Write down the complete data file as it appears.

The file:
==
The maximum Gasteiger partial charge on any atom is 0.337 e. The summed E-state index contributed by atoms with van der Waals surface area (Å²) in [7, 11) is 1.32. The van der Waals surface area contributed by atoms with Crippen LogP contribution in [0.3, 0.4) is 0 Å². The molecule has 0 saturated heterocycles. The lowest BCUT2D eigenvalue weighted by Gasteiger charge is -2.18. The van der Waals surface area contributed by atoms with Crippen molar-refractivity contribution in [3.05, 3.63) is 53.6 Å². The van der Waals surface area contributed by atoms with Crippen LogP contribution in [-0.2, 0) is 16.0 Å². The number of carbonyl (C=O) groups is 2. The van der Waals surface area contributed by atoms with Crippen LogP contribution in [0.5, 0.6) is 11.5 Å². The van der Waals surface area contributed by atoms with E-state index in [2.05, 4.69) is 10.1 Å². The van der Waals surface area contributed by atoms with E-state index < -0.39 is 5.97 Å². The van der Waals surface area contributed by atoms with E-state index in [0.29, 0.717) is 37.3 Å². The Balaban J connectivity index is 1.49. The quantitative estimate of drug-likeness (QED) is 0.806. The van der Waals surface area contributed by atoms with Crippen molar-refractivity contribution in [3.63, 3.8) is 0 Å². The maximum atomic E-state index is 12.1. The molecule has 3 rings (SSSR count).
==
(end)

The maximum Gasteiger partial charge on any atom is 0.337 e. The summed E-state index contributed by atoms with van der Waals surface area (Å²) in [7, 11) is 1.32. The van der Waals surface area contributed by atoms with Crippen LogP contribution in [0.3, 0.4) is 0 Å². The molecule has 0 saturated heterocycles. The lowest BCUT2D eigenvalue weighted by Gasteiger charge is -2.18. The van der Waals surface area contributed by atoms with Crippen molar-refractivity contribution in [3.05, 3.63) is 53.6 Å². The van der Waals surface area contributed by atoms with Crippen LogP contribution in [-0.2, 0) is 16.0 Å². The number of carbonyl (C=O) groups is 2. The van der Waals surface area contributed by atoms with Crippen LogP contribution in [0.5, 0.6) is 11.5 Å². The van der Waals surface area contributed by atoms with E-state index in [2.05, 4.69) is 10.1 Å². The van der Waals surface area contributed by atoms with E-state index < -0.39 is 5.97 Å². The van der Waals surface area contributed by atoms with E-state index in [0.29, 0.717) is 37.3 Å². The Balaban J connectivity index is 1.49. The quantitative estimate of drug-likeness (QED) is 0.806. The van der Waals surface area contributed by atoms with Crippen molar-refractivity contribution in [3.63, 3.8) is 0 Å². The maximum atomic E-state index is 12.1. The molecule has 3 rings (SSSR count).